Schemas, Encoding, JSON, XML

Schema details

Application developers who understand the internals of the storage engine (s) within the TOM (target operating model); are in a very good position to build models, schemas and deploy the proper tooling and automation of testing and integration.  For instance, if it is necessary to change a database’s tuning parameters, this thorough understanding will allow the developer to comprehend the ‘knock-on’ effect that a lower-or-higher value or threshold will have on the application and system, including the db tools that should be used to tune and test.  Of course, any change to a db schema will necessarily impact the application models and integration with the data store, including data retrieval and rendering.  A db schema change is usually a serious issue that will mandate many application level changes to models, code and documentation (usually the forgotten man in software engineering).

As well it flows the other way.  If the application or its underlying models and logic (business, UI, data access) is changed, then this usually requires a change to data that it stores.  Perhaps a new field or record type needs to be captured, or maybe existing data needs to be presented in a new way.  Relational databases generally assume that all data in the database conforms to one schema: although that schema can be changed (through schema migrations; i.e., ALTER statements), however, there is exactly one schema in force at any one point in time.

Schema-less

By contrast, a schema-on-read (“schema-less”) databases or No-SQL (not a great name); don’t enforce a schema, so the database can contain a mixture of older and newer data formats written at different times.  NoSQL or Document-databases are useful in systems in which there needs to be schema flexibility, due to changing logic, models or application-feature enhancement upgrades, in which the application becomes ‘de-coupled’ from a tight database-schema or data-access-layer logical model or when models and data, both old and new, are used.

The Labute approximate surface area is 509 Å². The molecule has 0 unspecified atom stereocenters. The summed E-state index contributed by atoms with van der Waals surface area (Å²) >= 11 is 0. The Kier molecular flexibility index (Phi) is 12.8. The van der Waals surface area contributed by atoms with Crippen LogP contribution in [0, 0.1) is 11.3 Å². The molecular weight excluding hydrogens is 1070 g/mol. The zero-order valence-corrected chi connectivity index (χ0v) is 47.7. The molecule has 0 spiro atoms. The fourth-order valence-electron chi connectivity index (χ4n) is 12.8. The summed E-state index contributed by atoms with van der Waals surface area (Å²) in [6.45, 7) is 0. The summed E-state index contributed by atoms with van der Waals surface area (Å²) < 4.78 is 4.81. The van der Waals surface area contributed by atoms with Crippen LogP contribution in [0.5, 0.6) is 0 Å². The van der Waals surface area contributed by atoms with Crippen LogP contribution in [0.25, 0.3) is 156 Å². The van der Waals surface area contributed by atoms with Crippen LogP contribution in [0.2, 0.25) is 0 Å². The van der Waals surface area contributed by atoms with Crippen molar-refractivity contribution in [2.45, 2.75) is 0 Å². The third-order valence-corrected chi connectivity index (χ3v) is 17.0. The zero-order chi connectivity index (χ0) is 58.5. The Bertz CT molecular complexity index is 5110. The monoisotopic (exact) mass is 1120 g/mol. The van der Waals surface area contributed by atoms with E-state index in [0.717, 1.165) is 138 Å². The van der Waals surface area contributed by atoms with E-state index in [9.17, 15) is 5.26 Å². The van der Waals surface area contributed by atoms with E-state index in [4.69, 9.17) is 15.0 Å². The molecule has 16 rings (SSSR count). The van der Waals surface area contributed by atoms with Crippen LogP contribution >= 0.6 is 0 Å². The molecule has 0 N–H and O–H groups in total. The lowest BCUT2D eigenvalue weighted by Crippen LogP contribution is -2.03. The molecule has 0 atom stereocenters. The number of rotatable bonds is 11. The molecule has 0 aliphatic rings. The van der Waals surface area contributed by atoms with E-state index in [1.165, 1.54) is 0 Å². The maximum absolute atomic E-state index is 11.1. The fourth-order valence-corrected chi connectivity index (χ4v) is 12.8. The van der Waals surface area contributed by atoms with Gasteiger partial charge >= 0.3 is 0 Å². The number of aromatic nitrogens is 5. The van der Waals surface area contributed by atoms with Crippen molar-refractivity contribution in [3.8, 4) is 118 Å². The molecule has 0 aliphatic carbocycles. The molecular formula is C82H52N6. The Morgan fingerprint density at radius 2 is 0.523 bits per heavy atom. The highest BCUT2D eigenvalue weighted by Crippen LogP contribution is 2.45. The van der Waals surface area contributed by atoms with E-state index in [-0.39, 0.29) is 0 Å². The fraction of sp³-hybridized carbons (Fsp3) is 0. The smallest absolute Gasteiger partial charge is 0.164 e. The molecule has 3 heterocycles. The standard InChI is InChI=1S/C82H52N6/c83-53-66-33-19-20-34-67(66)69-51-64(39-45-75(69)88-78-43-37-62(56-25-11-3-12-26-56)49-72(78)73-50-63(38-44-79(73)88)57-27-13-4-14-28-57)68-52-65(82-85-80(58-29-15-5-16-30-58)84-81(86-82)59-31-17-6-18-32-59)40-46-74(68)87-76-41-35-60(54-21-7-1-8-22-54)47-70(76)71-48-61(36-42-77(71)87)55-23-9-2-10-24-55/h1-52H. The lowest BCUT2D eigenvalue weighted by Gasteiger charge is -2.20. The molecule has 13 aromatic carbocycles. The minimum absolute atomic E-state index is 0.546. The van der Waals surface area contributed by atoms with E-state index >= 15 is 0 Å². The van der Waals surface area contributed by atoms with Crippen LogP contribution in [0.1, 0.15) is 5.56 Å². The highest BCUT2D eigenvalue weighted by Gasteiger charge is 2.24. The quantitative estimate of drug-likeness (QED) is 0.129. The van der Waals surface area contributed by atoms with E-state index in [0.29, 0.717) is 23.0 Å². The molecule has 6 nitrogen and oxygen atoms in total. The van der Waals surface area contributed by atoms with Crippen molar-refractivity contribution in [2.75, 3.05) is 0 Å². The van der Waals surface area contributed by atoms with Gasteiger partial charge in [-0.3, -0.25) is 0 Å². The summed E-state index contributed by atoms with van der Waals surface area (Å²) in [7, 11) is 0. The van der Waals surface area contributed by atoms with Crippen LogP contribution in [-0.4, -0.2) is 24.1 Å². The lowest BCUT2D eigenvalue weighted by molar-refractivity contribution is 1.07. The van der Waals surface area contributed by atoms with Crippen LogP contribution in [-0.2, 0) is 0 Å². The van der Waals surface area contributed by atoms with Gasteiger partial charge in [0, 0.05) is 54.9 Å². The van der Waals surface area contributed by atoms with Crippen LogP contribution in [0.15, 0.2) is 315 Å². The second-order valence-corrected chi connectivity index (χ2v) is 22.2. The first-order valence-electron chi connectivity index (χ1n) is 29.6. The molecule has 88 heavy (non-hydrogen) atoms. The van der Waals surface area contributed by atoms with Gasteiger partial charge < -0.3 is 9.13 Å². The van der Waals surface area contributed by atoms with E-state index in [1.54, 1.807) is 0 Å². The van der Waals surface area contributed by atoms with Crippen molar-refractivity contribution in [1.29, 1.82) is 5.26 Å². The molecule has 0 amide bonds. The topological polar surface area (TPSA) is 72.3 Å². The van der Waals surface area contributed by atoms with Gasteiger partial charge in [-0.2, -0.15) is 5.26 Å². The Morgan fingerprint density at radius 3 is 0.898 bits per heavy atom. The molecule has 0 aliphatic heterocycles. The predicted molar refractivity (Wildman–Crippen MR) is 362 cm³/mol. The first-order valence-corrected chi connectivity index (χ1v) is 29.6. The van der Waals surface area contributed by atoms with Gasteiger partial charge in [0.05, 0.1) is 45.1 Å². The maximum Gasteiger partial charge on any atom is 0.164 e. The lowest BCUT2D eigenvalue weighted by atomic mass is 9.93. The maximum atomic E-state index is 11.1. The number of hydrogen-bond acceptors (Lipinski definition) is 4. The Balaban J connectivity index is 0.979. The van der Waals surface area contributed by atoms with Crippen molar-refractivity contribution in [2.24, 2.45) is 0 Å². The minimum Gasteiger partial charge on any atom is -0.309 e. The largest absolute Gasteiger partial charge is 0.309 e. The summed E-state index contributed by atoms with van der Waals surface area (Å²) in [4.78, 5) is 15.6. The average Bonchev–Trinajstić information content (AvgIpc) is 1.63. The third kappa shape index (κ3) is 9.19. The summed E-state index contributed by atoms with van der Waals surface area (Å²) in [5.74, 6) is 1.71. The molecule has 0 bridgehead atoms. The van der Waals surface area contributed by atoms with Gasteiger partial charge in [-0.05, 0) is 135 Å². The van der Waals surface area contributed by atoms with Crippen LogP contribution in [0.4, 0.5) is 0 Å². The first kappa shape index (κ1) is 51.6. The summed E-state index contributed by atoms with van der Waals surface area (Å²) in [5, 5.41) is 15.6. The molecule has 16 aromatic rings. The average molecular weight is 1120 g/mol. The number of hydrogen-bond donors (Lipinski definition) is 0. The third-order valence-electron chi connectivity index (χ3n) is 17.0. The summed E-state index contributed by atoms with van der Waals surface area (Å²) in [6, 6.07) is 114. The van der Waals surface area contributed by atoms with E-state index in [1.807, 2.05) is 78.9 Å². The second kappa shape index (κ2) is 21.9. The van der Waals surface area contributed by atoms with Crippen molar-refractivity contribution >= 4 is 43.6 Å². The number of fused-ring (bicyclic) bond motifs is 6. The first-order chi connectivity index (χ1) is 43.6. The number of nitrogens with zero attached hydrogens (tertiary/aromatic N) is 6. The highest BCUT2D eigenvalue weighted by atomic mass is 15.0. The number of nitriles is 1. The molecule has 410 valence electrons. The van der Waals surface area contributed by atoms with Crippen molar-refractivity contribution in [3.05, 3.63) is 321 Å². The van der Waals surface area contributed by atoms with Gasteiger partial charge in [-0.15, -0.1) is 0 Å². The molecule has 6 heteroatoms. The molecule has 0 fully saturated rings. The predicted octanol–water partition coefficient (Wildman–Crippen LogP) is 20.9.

Coupling

Usually with application-database coupling (even when de-coupled there is always a dependency), when a data format or schema is changed, a corresponding change to application code must occur (for example, you add a new field to a record, and the application code starts reading and writing that field).  In most systems, application code changes cannot be deployed instantaneously.  With server-side applications usually a process is followed called a staged rollout, deploying the new version to a few nodes at a time, checking whether the new version is running smoothly, and gradually updating all the nodes.  This allows new versions to be deployed without service downtime, and thus encourages more frequent releases and better delivery.

This is the premise of node configuration deployments (with Ansible, Chef for example); in which the tool knows and has discovered the existing servers and updated those server nodes with the latest versions of the application and database.  Immutable deployments, or blue-green DNS based version upgrades (eg Jenkins), do not pre-suppose existing nodes can create the underlying virtual servers and resources based on patterns and scripts.

Data structures and programs

Programs usually work with data in (at least) two different representations.

  • In memory, data is kept in objects, structs, lists, arrays, hash tables, trees, and so on. These data structures are optimized for efficient access and manipulation by the CPU (typically using pointers).
  • When you want to write data to a file or send it over the network, you must encode it as self-contained sequence of bytes (for example, a JSON document). Since a pointer wouldn’t make sense to any other process, this sequence-of-bytes representation looks quite different from the data structures that are normally used in memory.  Thus, we need translation between the two representations. The translation from the in-memory representation to a byte sequence is called encoding (also known as serialization or marshalling), and the reverse is called decoding (parsing, deserialization, unmarshalling).